Tuesday, August 30, 2016

Sandaig - Ring of Bright Water - Camusfearna

In the November 29, 2015 post I mentioned that my first exposure to Gaelic, and the Hebrides, was in 1969, when my mother took me to see the movie Ring of Bright Water. Many years would pass before I actually read the books of Gavin Maxwell and, many years after that, the three fascinating books about him: The White Island by John-Lister Kaye, Maxwell's Ghost by Richard Frere, and the recently published Island of Dreams by Dan Boothby.   

After re-reading the Bright Water books a few years ago I became obsessed with the idea of visiting the lighthouse island of Eilean Ban, and Sandaig (Maxwell's Camusferna), his house that tragically burned in 1968, killing the otter Edal. Eilean Ban was easy to get to, sitting (somewhat sadly) under the Skye Bridge, and I paid it a visit a few years ago (see the July 18, 2013 post). But Sandaig takes some planning to see. It is fairly remote, a few miles south of the Glenelg ferry to Skye. And so after many years of thinking about it I decided to visit Sandaig on my way to the Western Isles a few weeks ago. Before taking the ferry from Uig out to Harris, my wife and I stayed for a couple of nights at the Tingle Creek Hotel in Erbusaig, a mile or so from the Skye Bridge.

From Erbusaig I set out for the 30 mile drive to Glenelg via Shiel Bridge and the Mam Ratagan Pass. From Glenelg I continued south along the single track for another four miles, parking at the start of a forestry road that led down to the sea.

Start of the track to Sandaig
Any doubt you are in the right spot is helpfully resolved thanks to a sign that says "Ceum Sanndaig - Sandaig Path."

Sandaig - this way
I had directions on how to walk down to Sandaig that I found on the Eilean Ban website. But, as I quickly learned, they were obsolete due to all the timber harvesting on the hillside. And so I just carried on along dusty forest roads that led down to the sea. Maxwell would be saddened with how the area above his beloved bay looks, the trees have been clear-cut and it's an ugly mess.

Clear-cut fields above Sandaig

Once through the devastated hillside you drop down to the still beautiful bay of Sandaig.

The spot where Maxwell's house stood is marked by a large stone. On it is a plaque that reads:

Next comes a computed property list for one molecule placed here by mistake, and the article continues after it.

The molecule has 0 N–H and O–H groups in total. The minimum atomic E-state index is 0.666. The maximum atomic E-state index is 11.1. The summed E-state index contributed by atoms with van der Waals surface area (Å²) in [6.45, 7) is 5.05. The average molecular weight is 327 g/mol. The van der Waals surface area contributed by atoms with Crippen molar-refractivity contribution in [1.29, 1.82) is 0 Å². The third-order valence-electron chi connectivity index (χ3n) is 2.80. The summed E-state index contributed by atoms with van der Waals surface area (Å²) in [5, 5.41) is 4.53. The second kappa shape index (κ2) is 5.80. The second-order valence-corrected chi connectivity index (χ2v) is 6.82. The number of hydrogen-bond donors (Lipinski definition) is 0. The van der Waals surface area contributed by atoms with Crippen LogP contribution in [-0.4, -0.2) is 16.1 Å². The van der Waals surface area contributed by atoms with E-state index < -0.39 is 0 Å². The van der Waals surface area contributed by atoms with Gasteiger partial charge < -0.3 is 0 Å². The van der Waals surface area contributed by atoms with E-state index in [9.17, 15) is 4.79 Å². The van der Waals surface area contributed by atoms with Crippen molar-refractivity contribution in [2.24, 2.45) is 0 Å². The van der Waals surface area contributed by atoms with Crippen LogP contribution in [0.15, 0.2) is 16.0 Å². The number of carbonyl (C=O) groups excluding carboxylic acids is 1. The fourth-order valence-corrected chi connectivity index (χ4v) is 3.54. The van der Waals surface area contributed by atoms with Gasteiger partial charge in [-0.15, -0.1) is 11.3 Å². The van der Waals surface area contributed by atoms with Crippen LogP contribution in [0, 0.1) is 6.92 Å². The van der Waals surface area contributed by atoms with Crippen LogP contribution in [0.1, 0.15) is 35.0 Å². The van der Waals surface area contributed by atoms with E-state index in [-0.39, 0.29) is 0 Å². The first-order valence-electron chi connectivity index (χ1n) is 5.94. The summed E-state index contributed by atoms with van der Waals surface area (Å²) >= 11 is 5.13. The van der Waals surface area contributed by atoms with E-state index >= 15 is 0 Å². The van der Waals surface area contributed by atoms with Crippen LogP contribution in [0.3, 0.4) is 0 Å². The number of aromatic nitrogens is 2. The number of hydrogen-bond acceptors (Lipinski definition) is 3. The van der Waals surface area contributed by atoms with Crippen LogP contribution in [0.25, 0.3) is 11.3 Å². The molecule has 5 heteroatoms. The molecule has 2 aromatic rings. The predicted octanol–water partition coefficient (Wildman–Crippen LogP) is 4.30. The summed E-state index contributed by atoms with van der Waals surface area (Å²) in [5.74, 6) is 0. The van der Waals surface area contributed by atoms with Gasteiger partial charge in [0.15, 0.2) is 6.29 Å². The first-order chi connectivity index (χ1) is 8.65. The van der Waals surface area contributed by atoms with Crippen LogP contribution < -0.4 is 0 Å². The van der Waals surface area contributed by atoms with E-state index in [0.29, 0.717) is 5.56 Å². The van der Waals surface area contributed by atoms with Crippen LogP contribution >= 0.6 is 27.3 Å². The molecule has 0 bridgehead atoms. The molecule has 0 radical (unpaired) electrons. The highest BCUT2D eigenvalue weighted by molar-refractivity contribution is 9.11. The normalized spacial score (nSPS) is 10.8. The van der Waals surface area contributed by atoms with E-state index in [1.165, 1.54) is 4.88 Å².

Beneath this stone,
the site of Camusfearna,
are buried the ashes of
b. 15th July 1914, d. 7th September 1969

Memorial Stone -1
Memorial Stone -2
Memorial Stone -3
Under a large tree near the Sandaig burn is another memorial stone that marks where the otter Edal is buried. It reads:

Whatever joy she gave to you, give
back to nature.    GAVIN MAXWELL

Edal's Stone - 1
Edal's Stone - 2
Next to Edal's stone the bright water of the Sandaig burn ran to the sea; an interesting rope bridge spanning the stream. (One walk description I've read says that if you're brave enough to cross the bridge (or ford the river), you can find an alternate way back up the hillside.) After spending a while in this peaceful place, touched by a man whose legacy of books will be immortal, I started back up the hill.

The rope bridge across the bright water of the Sandaig burn
Back at the car I decided to visit the original Sandaig lighthouse. It once stood on Eilean Mor, an island just offshore from Maxwell's house. In 2004 it was replaced by a solar-powered light, and the original moved to the Glenelg ferry. After looking in the mini-lighthouse (which is now a tourist shop) I drove onto the Glenelg turn-table ferry to go over the sea to Skye.

Old Sandaig light at Glenelg ferry
The turn-table ferry to Skye
If you are interested in visiting Sandaig, good directions can be found on the Walk Highlands website.

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